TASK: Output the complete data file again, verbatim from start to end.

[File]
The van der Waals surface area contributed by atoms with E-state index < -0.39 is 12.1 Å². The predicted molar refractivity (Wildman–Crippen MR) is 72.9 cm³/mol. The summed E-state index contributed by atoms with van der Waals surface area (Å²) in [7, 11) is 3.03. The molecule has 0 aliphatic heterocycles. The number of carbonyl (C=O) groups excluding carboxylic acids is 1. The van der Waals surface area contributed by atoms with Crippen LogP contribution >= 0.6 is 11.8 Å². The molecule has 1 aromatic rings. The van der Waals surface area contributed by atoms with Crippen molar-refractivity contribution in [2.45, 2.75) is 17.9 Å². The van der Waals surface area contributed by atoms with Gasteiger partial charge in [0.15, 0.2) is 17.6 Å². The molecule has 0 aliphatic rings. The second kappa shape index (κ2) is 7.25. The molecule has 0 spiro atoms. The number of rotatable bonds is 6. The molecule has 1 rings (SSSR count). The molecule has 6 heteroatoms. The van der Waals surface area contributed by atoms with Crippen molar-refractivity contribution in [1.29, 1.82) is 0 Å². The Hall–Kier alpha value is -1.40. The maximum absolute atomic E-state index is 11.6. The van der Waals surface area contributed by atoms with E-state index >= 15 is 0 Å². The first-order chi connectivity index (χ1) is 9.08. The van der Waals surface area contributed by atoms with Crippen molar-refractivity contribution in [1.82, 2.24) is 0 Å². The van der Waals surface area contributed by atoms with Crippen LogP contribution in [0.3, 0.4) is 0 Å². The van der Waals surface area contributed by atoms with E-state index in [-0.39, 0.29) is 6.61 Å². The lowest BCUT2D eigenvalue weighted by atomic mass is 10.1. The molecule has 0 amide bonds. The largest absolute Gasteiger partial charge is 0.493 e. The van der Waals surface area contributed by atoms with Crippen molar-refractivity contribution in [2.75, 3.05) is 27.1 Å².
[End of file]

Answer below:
The van der Waals surface area contributed by atoms with E-state index < -0.39 is 12.1 Å². The predicted molar refractivity (Wildman–Crippen MR) is 72.9 cm³/mol. The summed E-state index contributed by atoms with van der Waals surface area (Å²) in [7, 11) is 3.03. The molecule has 0 aliphatic heterocycles. The number of carbonyl (C=O) groups excluding carboxylic acids is 1. The van der Waals surface area contributed by atoms with Crippen LogP contribution >= 0.6 is 11.8 Å². The molecule has 1 aromatic rings. The van der Waals surface area contributed by atoms with Crippen molar-refractivity contribution in [2.45, 2.75) is 17.9 Å². The van der Waals surface area contributed by atoms with Gasteiger partial charge in [0.15, 0.2) is 17.6 Å². The molecule has 0 aliphatic rings. The second kappa shape index (κ2) is 7.25. The molecule has 0 spiro atoms. The number of rotatable bonds is 6. The molecule has 1 rings (SSSR count). The molecule has 6 heteroatoms. The van der Waals surface area contributed by atoms with Crippen molar-refractivity contribution in [1.29, 1.82) is 0 Å². The Hall–Kier alpha value is -1.40. The maximum absolute atomic E-state index is 11.6. The van der Waals surface area contributed by atoms with E-state index >= 15 is 0 Å². The first-order chi connectivity index (χ1) is 9.08. The van der Waals surface area contributed by atoms with Crippen molar-refractivity contribution in [1.82, 2.24) is 0 Å². The van der Waals surface area contributed by atoms with Crippen LogP contribution in [0.3, 0.4) is 0 Å². The van der Waals surface area contributed by atoms with E-state index in [-0.39, 0.29) is 6.61 Å². The lowest BCUT2D eigenvalue weighted by atomic mass is 10.1. The molecule has 0 amide bonds. The largest absolute Gasteiger partial charge is 0.493 e. The van der Waals surface area contributed by atoms with Crippen molar-refractivity contribution in [2.75, 3.05) is 27.1 Å².